That takes a lot of strength.

We're all so much stronger than we think we are! Think of when you had your exams, your driving test, your big job interview- you were probably terrified, right? But all of those things that you thought you couldn't handle... you did. You did it.

The truth is we're all brave. We are all capable of displaying courage when we need to and that makes us all pretty damn special. We can do anything we put our minds to- we can conquer our fears- and we even have the courage to do so.

It's the same courage that made you make that terrifying journey.

It's the same courage that made you do something you were putting off.

It's already there- it's in you, waiting! You can do anything!

All it takes is just a little bit of that courage.

What have you done lately that needed a bit of courage? How did you feel afterwards? Let me know!

Monday, 17 March 2014

Why its OK not to be OK

I'm not in a good place right now. I wouldn't go as far to say that my life is bad or that I'm in a horrible situation but, to be honest, I'm just not happy.
I'm crying a lot-even at things which I have no need to cry over- but that's just the way I am feeling at the moment and, you know what? That's OK.

Obviously, it's not 'OK' in the sense that I'm feeling pretty down at the moment- hopefully the sooner that's sorted and out of my system the better- but it's OK to admit to it. It's OK not to be OK.
Image from weheartit.com

I think that we forget that sometimes. I think that we forget that it's alright to hold your hands up and say, "You know what? I need some help."


As the picture above mentions, it's an automatic response to lie. Even when we're feeling rotten, we can't seem to admit to it. We seem to feel that to offer any other response than 'I'm fine' makes people feel uncomfortable and awkward.

But you know what? The majority of people who ask that question are genuinely concerned over your welfare. What's more, there isn't a single person out there who has never had a time in their lives where life hasn't been perfect. It's just the way that it goes sometimes.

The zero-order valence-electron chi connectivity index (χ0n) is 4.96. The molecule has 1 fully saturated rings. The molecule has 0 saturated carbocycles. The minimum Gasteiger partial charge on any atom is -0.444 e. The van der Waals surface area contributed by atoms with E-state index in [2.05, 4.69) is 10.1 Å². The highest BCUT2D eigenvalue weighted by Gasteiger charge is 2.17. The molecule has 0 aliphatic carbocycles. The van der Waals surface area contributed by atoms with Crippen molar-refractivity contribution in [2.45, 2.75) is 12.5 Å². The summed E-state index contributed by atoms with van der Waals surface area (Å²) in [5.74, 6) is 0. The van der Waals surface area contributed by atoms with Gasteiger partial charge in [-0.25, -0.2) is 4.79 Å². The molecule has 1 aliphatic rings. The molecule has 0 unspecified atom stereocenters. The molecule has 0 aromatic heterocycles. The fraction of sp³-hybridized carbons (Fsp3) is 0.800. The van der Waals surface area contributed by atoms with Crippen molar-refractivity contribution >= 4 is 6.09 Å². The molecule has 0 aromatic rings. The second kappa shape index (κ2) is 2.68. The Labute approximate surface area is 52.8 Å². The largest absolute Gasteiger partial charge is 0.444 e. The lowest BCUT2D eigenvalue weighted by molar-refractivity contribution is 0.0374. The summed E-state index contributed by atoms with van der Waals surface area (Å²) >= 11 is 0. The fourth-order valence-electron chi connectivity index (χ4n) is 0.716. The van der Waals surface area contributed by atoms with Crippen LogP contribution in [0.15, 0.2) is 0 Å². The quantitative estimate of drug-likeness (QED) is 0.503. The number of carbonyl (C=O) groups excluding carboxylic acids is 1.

Life is never simple, it gives us knocks every now and then- it's the knowledge that we'll find a way back on our feet that keeps us going. (Tweet that)

Remember, you're not alone.

When you're not alright, you're allowed to admit to it. You won't be breaking any laws or breaking any social conventions, you're just being honest about how you're feeling.

And, you know what? If people were more truthful about their feelings, they might make others feel as though they could admit their own.

By admitting your feelings, you're giving others the permission to do the same.

By admitting that you're not feeling great, you're opening the barriers and allowing others to express themselves. The conversation becomes more meaningful.

If we were all a little bit more honest about our feelings, the world could be a lot happier place.

Could you be a bit more honest with how you're feeling? Or is there someone in your life who could do with a really good heart-to-heart? Let me know you're thought in the comments!

Wednesday, 12 March 2014

When Does It Become Unacceptable To Chase Your Dream?

I know, it sounds bizarre. Why wouldn't you chase your dream? Why wouldn't you go for it completely and utterly until you get what you want? It seems obvious, right? Well... not exactly.

In life, we're told that we have a responsibility. This can vary as we get older or begin to form more ties to different people and situations but the ideology stays the same.

We have a duty to do X, Y and Z.

But- while we're bogged down with the societal pressures to get a job, earn money, buy things- we still have that dream that is nagging in the back of our mind, begging and pleading with us to listen and act on it.

Image from Google

The funny thing with dreams is that, no matter how many times they may adapt or change, the passion behind them- that excitement that drives us- remains.

Everyone has a dream, no matter how big or little, and we all in our own way of responding to them.

Some people, arguably the most proactive of dreamers, actively go out and seek to accomplish them. They go out and try to take part in as many things as they can to take one step closer to what they want. Their dream is their entire focus and, more often then not, they make it their full time occupation- they don't rest until they've found success. It is these dreamers that are the free spirits; it is these dreamers that are the relentless ones.

Some of us dreamers (myself included) follow our dream and hold it close to our hearts yet are not quite willing to dive headfirst into a spiritual and emotional adventure. We are the ones who have the idea of 'earning a crust' heavily programmed into our brains that, although we do take part and express our desires, cannot imagine the possibility of being able to fully act on then- to hold our hands up, effectively say 'forget the world' and take a leap of faith. While some may argue with me, I don't believe that this makes us cowards but rather pragmatic. We are the cautionary dreamers who like to ensure we have a plan A, B and C.